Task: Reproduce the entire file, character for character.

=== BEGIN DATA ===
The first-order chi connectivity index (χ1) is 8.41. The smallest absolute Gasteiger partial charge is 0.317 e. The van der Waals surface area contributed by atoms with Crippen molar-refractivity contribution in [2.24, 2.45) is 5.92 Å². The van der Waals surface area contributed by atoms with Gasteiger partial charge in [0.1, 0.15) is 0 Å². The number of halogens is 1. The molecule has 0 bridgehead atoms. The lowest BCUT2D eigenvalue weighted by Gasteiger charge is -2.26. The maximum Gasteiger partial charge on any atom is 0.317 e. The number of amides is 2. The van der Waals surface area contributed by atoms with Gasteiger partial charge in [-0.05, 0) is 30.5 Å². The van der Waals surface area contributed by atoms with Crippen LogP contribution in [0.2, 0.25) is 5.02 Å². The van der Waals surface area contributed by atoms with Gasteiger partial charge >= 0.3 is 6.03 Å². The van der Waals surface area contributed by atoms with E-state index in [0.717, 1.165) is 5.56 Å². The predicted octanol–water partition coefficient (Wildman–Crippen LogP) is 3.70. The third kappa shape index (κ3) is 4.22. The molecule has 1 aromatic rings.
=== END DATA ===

The first-order chi connectivity index (χ1) is 8.41. The smallest absolute Gasteiger partial charge is 0.317 e. The van der Waals surface area contributed by atoms with Crippen molar-refractivity contribution in [2.24, 2.45) is 5.92 Å². The van der Waals surface area contributed by atoms with Gasteiger partial charge in [0.1, 0.15) is 0 Å². The number of halogens is 1. The molecule has 0 bridgehead atoms. The lowest BCUT2D eigenvalue weighted by Gasteiger charge is -2.26. The maximum Gasteiger partial charge on any atom is 0.317 e. The number of amides is 2. The van der Waals surface area contributed by atoms with Gasteiger partial charge in [-0.05, 0) is 30.5 Å². The van der Waals surface area contributed by atoms with Crippen LogP contribution in [0.2, 0.25) is 5.02 Å². The van der Waals surface area contributed by atoms with Gasteiger partial charge >= 0.3 is 6.03 Å². The van der Waals surface area contributed by atoms with E-state index in [0.717, 1.165) is 5.56 Å². The predicted octanol–water partition coefficient (Wildman–Crippen LogP) is 3.70. The third kappa shape index (κ3) is 4.22. The molecule has 1 aromatic rings.